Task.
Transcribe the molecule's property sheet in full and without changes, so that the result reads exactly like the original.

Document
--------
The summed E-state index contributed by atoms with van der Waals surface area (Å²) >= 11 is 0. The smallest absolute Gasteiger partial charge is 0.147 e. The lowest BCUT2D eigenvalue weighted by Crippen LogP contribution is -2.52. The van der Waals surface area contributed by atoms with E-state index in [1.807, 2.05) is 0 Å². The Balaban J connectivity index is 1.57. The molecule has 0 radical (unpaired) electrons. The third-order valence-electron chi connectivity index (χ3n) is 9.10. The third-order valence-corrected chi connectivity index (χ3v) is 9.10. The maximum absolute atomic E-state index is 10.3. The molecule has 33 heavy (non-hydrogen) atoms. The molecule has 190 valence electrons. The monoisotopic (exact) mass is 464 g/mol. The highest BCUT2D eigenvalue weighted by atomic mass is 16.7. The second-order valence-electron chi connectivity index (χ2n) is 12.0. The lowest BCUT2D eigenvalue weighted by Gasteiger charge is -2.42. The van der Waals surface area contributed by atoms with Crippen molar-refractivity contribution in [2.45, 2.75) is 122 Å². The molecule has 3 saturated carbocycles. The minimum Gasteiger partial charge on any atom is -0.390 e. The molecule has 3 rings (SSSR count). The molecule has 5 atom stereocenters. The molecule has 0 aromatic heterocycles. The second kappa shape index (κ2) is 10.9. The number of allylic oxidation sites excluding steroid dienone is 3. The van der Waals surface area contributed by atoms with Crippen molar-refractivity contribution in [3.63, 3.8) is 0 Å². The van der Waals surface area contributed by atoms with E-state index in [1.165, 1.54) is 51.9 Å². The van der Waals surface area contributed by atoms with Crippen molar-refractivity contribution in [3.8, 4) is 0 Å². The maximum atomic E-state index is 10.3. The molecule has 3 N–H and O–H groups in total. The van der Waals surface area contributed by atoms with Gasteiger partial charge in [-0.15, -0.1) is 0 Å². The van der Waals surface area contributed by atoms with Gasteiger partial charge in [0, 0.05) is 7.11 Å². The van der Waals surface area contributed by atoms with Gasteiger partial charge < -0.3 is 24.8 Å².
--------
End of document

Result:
The summed E-state index contributed by atoms with van der Waals surface area (Å²) >= 11 is 0. The smallest absolute Gasteiger partial charge is 0.147 e. The lowest BCUT2D eigenvalue weighted by Crippen LogP contribution is -2.52. The van der Waals surface area contributed by atoms with E-state index in [1.807, 2.05) is 0 Å². The Balaban J connectivity index is 1.57. The molecule has 0 radical (unpaired) electrons. The third-order valence-electron chi connectivity index (χ3n) is 9.10. The third-order valence-corrected chi connectivity index (χ3v) is 9.10. The maximum absolute atomic E-state index is 10.3. The molecule has 33 heavy (non-hydrogen) atoms. The molecule has 190 valence electrons. The monoisotopic (exact) mass is 464 g/mol. The highest BCUT2D eigenvalue weighted by atomic mass is 16.7. The second-order valence-electron chi connectivity index (χ2n) is 12.0. The lowest BCUT2D eigenvalue weighted by Gasteiger charge is -2.42. The van der Waals surface area contributed by atoms with Crippen molar-refractivity contribution in [2.45, 2.75) is 122 Å². The molecule has 3 saturated carbocycles. The minimum Gasteiger partial charge on any atom is -0.390 e. The molecule has 3 rings (SSSR count). The molecule has 5 atom stereocenters. The molecule has 0 aromatic heterocycles. The second kappa shape index (κ2) is 10.9. The number of allylic oxidation sites excluding steroid dienone is 3. The van der Waals surface area contributed by atoms with Crippen molar-refractivity contribution in [3.63, 3.8) is 0 Å². The van der Waals surface area contributed by atoms with E-state index in [1.165, 1.54) is 51.9 Å². The van der Waals surface area contributed by atoms with Crippen molar-refractivity contribution in [3.8, 4) is 0 Å². The maximum atomic E-state index is 10.3. The molecule has 3 N–H and O–H groups in total. The van der Waals surface area contributed by atoms with Gasteiger partial charge in [-0.15, -0.1) is 0 Å². The van der Waals surface area contributed by atoms with Gasteiger partial charge in [0, 0.05) is 7.11 Å². The van der Waals surface area contributed by atoms with Gasteiger partial charge < -0.3 is 24.8 Å².